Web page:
“You can’t just turn on creativity like a faucet. You have to be in the right mood.”
“What mood is that?”
This is one of the most famous excerpts from Calvin and Hobbes, the story of a precocious and adventurous six-year-old boy and his stuffed but real-only-to-him tiger, Hobbes. Their story came to life 33 years ago in newspapers across America and slowly made their way to newspapers in India as well.
November 18, 1985 was the first time the world was introduced to American cartoonist Bill Watterson’s stories of Calvin and Hobbes. The comic ran in newspapers from 1985 to December 31, 1995, and Calvin and Hobbes’ simple conversations encompassing the little things in life to philosophical perplexities made the comic one of the most popular ones of its time and continues to remain so till date.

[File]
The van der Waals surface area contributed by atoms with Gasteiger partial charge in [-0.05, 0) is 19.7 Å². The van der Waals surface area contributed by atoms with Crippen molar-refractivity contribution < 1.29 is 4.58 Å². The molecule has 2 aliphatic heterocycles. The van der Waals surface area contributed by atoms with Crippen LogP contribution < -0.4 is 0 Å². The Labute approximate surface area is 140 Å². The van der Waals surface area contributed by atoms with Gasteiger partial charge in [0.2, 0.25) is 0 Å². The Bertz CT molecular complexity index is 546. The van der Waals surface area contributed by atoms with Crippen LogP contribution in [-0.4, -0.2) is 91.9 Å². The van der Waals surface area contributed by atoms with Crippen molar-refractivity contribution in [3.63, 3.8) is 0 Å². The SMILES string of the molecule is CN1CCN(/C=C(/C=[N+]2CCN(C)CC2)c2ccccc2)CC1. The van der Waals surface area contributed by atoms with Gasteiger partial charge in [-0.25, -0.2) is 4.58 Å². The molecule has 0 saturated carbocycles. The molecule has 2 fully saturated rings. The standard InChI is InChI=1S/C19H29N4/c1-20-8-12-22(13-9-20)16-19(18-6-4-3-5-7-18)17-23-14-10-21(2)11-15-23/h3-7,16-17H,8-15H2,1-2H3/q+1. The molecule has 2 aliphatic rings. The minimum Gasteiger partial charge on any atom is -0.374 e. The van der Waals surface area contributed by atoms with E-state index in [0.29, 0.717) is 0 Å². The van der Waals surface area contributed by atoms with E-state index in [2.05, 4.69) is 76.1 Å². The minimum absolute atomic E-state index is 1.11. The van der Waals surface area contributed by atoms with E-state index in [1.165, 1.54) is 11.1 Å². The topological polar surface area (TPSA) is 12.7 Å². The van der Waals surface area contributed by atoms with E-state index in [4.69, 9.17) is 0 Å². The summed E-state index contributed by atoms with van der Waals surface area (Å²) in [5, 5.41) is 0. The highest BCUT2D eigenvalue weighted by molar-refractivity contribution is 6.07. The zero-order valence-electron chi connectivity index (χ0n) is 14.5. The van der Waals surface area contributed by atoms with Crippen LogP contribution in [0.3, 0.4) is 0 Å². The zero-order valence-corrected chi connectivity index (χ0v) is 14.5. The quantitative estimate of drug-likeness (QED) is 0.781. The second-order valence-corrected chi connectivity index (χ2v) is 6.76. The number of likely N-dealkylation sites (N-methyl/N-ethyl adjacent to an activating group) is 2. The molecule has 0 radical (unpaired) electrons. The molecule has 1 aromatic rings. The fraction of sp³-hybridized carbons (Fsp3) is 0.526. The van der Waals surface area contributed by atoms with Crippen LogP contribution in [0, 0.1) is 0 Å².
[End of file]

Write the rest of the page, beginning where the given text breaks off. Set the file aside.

“I suspect that most of us get old without growing up, and that inside every adult (sometimes not very far inside) is a bratty kid who wants everything his own way,” Bill Watterson had written about Calvin. “I use Calvin as an outlet for my immaturity, as a way to keep myself curious about the natural world, as a way to ridicule my own obsessions, and as a way to comment on human nature.”
Watterson had stated that he does not think of Hobbes as a doll that miraculously comes to life when Calvin’s around or as a product of Calvin’s imagination, but is more about the subjective nature of reality than about dolls coming to life.
“I show two versions of reality, and each makes complete sense to the participant who sees it. I think that’s how life works. None of us sees the world exactly the same way, and I just draw that literally in the strip,” the Calvin and Hobbes website states.
Calvin and Hobbes has appeared in over 2,400 newspapers across the world and as many as 45 million copies of the Calvin and Hobbes books have been sold.
On its 33rd birthday, here are some of the most memorable Calvin and Hobbes comic strips: